After an Age of Rage, Museums Master the Display of Commotional Restraint
Sunday, May 31, 2009
At the height of the Brooklyn Museum's "Sensation" scandal in 1999, Arnold Lehman wore a bulletproof vest. The museum director also avoided taking the subway, regularly changed his route to and from work, and avoided appearing at rallies in support of the controversial exhibition of contemporary art. Because of public and media outrage at a handful of paintings, including one of the Virgin Mary that some Catholics thought was offensive, Lehman had been advised that his life was in danger.
With New York Mayor Rudolph Giuliani deeply engaged in the conflict and doing everything he could to withdraw the museum's city funding, with the Catholic League organizing demonstrations, and the tabloid media spurring on the frenzy, it was one of the most contentious chapters in the culture wars that had roiled the museum world for more than a decade. And it seemed to many observers like those wars would continue indefinitely.
"All is not quiet on the cultural front," wrote Stephen Dubin in "Displays of Power," his 1999 survey of museum controversies. "As Americans begin a new century, they can expect to witness more of these struggles over representation."
But a funny thing happened. Over the past decade, small controversies occasionally unsettled the museum world, but they went away quickly, and few gained enough traction to become national issues. After almost a half a century of polarizing and contentious debate -- dating back at least 40 years to a show at New York's Metropolitan Museum of Art called "Harlem on My Mind," which ignited the modern era of museum conflict -- a strange quiet has settled over the museum world.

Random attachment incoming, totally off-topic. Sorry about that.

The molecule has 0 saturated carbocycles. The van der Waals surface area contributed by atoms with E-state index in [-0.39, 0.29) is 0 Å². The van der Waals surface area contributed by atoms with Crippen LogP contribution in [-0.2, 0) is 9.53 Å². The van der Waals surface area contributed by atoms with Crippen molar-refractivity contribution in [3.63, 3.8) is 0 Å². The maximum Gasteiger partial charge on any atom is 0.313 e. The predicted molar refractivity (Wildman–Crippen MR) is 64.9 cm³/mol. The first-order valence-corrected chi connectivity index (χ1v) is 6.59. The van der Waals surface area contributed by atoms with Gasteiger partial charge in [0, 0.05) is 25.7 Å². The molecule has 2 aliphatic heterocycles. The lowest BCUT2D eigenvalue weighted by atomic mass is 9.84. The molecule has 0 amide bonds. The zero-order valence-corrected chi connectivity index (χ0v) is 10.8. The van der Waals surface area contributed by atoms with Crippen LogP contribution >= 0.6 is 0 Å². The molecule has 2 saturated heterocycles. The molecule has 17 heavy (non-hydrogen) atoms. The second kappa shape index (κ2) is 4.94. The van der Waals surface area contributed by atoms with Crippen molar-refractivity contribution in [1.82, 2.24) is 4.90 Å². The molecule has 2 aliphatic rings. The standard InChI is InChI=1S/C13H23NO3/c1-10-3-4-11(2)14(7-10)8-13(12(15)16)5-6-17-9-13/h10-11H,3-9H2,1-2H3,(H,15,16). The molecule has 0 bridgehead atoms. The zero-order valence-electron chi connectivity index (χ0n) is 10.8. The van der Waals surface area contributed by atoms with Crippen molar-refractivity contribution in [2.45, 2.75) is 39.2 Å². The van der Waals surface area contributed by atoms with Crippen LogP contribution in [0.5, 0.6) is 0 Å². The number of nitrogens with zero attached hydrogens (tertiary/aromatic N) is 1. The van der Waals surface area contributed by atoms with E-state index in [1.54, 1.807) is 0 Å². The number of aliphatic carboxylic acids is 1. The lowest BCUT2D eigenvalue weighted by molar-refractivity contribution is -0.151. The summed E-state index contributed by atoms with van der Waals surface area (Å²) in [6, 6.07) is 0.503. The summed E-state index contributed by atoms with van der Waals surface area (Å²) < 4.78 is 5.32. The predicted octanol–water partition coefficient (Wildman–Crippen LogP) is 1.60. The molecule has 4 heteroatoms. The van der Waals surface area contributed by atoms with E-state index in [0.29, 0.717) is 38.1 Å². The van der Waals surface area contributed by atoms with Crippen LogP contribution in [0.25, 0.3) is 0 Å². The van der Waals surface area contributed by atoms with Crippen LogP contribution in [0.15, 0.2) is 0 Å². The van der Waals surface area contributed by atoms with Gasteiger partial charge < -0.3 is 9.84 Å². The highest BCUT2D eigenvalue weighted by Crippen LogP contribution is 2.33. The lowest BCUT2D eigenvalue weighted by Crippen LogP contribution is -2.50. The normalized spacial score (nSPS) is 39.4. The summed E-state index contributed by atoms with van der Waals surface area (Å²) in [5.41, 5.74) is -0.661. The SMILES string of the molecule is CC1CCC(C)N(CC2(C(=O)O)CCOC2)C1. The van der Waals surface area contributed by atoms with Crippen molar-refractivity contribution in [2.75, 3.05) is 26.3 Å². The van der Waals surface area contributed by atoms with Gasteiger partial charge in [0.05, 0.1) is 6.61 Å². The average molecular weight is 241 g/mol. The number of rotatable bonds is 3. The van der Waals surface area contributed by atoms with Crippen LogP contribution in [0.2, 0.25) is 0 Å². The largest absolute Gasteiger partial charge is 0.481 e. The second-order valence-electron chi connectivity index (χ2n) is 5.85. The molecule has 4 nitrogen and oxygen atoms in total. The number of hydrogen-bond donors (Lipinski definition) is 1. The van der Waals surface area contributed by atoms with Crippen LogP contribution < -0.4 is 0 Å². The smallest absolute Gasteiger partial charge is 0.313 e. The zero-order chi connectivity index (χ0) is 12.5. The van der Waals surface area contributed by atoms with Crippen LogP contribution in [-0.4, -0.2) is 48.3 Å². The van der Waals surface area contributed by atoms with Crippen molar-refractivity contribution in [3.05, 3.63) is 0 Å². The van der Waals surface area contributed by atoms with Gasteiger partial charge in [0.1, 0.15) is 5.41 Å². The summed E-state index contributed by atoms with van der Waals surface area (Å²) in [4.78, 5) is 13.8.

Nothing in Washington has risen to the level of angst felt by the Corcoran Gallery in 1989, when it canceled an exhibition of photographs by Robert Mapplethorpe. And old wounds seemed have healed: The Enola Gay, the center of a bitter 1995 controversy about the atomic bomb, went on display permanently at the Smithsonian's Udvar-Hazy Center in 2003 with very little protest. Even the National Endowment for the Arts, which had its budget slashed during the late 1990s, slowly began to reconstitute itself and stayed out the limelight of controversy.
What happened? Was it a cultural or historic change? Self-censorship or a more subtle shift in what museums were exhibiting? Did audiences grow up, or were they just inured to radical art and provocative historical revision?
Dubin agrees that the landscape has shifted since he published his book a decade ago.
One factor: "From 1989 to 2001, we had no external enemy," he says. The country could turn in on itself, fight internal battles and wrestle with the telling of history. It could dissect privilege and exclusion, look for scapegoats and pass around the mantle of victimhood. But the appeal of what Dubin calls "symbolic" politics diminished as the country reengaged with what seemed to be the life-and-death politics of terrorism and threats from abroad.
There is widespread acknowledgment among museum professionals that the events of Sept. 11, 2001, had something to do with the change. But many (including Dubin) see a broader cause: Museums have changed the way they do business -- and audiences have become less sensitive.
Even William Donohue, head of the Catholic League for Religious and Civil Rights, one of the main actors stirring the controversy over "Sensation," agrees with part of this assessment.
"I don't know that there as been a change of heart in the artistic community, but our society has become so coarse that it doesn't leap out at us anymore," he says.
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